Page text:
Around the time the first library building was established in Springfield, Effingham County officials agreed that the county commissioners’ budget would include support for the Extension Service and 4-H program and the BOE would support the local library. Records indicate that in 1979, the school board was contributing $22,426.16 for library operations and the amount it budgeted continued to grow steadily until 1989. In 1990, the current Rincon library was opened and the board of education’s funding jumped to $154,453 and then to $176,000 in 1995 when the new Springfield branch opened. Both of these libraries were built with 90 percent of the cost funded by the state. The BOE paid about 10 percent of the construction cost and has continued to fund a major part of the operation and maintenance costs. The largest amount budgeted yearly was $400,000 from 2002 to 2009. This past fiscal year, the board of education’s contribution to the public libraries was $365,000.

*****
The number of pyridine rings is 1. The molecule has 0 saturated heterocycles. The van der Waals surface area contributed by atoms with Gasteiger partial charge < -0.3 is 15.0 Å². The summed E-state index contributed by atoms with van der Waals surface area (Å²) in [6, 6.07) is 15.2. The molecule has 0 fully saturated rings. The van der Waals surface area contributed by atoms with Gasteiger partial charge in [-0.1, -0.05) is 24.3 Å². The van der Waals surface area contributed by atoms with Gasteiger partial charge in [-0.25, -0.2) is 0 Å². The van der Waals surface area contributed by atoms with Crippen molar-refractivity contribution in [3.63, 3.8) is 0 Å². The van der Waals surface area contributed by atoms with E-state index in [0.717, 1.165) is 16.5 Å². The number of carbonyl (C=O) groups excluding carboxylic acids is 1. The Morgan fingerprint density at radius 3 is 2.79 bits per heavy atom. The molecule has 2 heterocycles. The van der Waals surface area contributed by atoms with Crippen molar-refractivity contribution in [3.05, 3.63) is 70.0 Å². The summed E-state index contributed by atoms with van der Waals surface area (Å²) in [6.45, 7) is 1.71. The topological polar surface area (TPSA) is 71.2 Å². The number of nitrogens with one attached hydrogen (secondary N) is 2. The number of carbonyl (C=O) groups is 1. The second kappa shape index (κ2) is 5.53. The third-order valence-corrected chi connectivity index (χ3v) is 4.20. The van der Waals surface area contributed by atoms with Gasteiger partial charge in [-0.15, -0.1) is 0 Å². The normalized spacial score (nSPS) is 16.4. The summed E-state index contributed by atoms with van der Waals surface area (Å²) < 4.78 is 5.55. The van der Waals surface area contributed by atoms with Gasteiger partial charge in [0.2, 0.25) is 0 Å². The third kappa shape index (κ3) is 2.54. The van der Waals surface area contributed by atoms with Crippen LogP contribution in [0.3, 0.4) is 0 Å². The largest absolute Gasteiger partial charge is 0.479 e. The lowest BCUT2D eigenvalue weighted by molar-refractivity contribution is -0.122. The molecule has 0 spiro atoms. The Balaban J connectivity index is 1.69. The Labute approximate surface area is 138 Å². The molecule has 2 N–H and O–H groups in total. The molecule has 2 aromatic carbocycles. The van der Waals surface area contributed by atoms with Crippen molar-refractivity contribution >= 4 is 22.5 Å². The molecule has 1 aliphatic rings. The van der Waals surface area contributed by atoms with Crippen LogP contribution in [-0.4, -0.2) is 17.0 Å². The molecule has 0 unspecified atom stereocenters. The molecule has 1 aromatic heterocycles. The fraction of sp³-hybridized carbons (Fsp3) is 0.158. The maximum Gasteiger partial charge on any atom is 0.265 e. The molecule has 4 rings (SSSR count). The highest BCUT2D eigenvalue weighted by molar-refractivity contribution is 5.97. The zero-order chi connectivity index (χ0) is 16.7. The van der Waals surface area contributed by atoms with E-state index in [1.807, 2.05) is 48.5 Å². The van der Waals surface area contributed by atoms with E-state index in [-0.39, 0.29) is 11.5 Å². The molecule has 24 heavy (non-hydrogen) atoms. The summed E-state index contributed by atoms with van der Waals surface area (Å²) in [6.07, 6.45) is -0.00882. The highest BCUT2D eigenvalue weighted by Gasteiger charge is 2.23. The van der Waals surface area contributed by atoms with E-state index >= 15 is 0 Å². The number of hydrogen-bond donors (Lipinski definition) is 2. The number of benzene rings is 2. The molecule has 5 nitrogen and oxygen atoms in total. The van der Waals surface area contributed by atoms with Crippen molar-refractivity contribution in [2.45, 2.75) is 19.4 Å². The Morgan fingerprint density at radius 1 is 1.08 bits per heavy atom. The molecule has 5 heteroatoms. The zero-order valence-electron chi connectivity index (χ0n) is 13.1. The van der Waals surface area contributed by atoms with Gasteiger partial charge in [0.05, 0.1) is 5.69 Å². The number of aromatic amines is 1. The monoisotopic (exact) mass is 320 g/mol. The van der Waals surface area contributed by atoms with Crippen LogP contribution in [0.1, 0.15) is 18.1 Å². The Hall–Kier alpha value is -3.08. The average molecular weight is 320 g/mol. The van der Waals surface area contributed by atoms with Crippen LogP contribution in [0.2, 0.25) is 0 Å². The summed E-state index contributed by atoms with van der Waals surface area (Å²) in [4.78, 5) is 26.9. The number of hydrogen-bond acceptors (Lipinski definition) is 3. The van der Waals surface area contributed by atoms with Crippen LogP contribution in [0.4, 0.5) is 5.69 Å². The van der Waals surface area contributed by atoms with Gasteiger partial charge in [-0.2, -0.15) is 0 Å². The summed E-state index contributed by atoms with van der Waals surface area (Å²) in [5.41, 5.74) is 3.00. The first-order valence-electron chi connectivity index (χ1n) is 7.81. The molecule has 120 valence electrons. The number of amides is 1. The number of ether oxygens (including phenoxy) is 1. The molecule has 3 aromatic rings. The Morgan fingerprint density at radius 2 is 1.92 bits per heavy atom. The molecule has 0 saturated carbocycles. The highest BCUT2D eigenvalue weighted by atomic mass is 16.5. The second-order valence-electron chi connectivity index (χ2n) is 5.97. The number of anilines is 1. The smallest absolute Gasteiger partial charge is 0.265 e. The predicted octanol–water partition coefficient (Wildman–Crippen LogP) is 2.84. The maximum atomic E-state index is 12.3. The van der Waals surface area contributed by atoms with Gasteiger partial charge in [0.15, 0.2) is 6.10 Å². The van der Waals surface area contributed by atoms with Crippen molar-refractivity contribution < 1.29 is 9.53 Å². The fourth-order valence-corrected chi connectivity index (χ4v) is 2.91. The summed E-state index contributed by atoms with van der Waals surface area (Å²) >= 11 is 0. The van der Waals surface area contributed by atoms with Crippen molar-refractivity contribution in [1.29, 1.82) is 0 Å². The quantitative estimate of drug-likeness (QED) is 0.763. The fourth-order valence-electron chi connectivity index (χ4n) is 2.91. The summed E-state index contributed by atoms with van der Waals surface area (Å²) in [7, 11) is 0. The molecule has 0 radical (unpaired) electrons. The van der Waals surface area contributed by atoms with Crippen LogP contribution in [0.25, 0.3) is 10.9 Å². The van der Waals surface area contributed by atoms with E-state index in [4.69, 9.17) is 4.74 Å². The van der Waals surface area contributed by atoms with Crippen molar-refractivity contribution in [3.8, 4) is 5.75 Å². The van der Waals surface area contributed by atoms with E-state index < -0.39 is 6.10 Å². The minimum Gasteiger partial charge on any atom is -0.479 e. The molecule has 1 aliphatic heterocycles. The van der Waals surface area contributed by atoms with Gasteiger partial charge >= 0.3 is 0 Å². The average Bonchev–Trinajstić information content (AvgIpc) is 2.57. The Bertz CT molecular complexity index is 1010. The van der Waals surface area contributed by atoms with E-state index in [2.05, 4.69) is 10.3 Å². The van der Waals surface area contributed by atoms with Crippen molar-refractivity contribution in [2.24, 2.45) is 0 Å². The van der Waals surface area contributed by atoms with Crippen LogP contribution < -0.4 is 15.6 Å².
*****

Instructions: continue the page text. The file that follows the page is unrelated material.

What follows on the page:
As stated earlier, the Effingham County Board of Education has a long history of supporting the public library system, and based on the amount of funding that the school board has allocated for local libraries since joining the library system in the 1940s, it is obvious that they believed then and today that libraries are a necessity. In fact, the board of education is now supporting 15 full-service public libraries counting the 13 libraries in its K-12 schools which feature updated collections of books, resource materials, audio/visual equipment and computers that are accessible to students whenever the schools are open. For the 2009-2010 school year, the BOE budgeted $2,513,744 to operate and maintain these 13 school media centers. This amount, plus the $365,000 for the public libraries, accounted for almost $3 million of the BOE budget for fiscal year 2010.